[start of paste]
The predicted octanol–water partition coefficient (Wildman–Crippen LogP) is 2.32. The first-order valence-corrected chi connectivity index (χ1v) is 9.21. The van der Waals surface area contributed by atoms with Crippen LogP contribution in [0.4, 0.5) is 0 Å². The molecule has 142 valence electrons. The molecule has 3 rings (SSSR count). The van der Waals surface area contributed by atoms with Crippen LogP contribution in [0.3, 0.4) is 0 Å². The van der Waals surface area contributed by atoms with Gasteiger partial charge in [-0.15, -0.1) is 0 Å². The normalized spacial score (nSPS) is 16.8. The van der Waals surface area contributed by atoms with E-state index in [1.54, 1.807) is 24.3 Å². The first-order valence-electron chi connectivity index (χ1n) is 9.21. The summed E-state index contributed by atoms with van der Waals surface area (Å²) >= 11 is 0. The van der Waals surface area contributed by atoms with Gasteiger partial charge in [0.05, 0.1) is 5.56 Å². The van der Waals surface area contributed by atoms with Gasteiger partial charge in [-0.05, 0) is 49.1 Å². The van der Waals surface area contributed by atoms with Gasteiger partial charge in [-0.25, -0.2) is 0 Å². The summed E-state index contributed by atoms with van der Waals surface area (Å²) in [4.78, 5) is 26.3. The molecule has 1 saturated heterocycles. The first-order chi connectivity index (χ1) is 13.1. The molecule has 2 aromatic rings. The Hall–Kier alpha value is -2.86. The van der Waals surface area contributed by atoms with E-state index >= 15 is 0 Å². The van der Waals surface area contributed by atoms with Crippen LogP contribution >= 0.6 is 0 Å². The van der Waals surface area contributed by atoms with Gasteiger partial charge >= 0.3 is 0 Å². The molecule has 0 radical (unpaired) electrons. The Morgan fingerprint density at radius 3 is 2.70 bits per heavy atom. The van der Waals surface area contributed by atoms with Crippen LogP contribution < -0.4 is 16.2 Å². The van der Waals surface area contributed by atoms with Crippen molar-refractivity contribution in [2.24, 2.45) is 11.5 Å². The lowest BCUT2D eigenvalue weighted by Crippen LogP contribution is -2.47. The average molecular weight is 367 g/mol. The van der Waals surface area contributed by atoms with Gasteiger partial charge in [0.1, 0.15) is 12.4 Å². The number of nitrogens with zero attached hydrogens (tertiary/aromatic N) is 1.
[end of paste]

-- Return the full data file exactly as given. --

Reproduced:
The predicted octanol–water partition coefficient (Wildman–Crippen LogP) is 2.32. The first-order valence-corrected chi connectivity index (χ1v) is 9.21. The van der Waals surface area contributed by atoms with Crippen LogP contribution in [0.4, 0.5) is 0 Å². The molecule has 142 valence electrons. The molecule has 3 rings (SSSR count). The van der Waals surface area contributed by atoms with Crippen LogP contribution in [0.3, 0.4) is 0 Å². The van der Waals surface area contributed by atoms with Gasteiger partial charge in [-0.15, -0.1) is 0 Å². The normalized spacial score (nSPS) is 16.8. The van der Waals surface area contributed by atoms with E-state index in [1.54, 1.807) is 24.3 Å². The first-order valence-electron chi connectivity index (χ1n) is 9.21. The summed E-state index contributed by atoms with van der Waals surface area (Å²) >= 11 is 0. The van der Waals surface area contributed by atoms with Gasteiger partial charge in [0.05, 0.1) is 5.56 Å². The van der Waals surface area contributed by atoms with Gasteiger partial charge in [-0.05, 0) is 49.1 Å². The van der Waals surface area contributed by atoms with Gasteiger partial charge in [-0.25, -0.2) is 0 Å². The summed E-state index contributed by atoms with van der Waals surface area (Å²) in [4.78, 5) is 26.3. The molecule has 1 saturated heterocycles. The first-order chi connectivity index (χ1) is 13.1. The molecule has 2 aromatic rings. The Hall–Kier alpha value is -2.86. The van der Waals surface area contributed by atoms with E-state index >= 15 is 0 Å². The van der Waals surface area contributed by atoms with Crippen LogP contribution >= 0.6 is 0 Å². The van der Waals surface area contributed by atoms with Gasteiger partial charge >= 0.3 is 0 Å². The molecule has 0 radical (unpaired) electrons. The Morgan fingerprint density at radius 3 is 2.70 bits per heavy atom. The van der Waals surface area contributed by atoms with Crippen LogP contribution < -0.4 is 16.2 Å². The van der Waals surface area contributed by atoms with Crippen molar-refractivity contribution in [2.24, 2.45) is 11.5 Å². The lowest BCUT2D eigenvalue weighted by Crippen LogP contribution is -2.47. The average molecular weight is 367 g/mol. The van der Waals surface area contributed by atoms with Gasteiger partial charge in [0.1, 0.15) is 12.4 Å². The number of nitrogens with zero attached hydrogens (tertiary/aromatic N) is 1.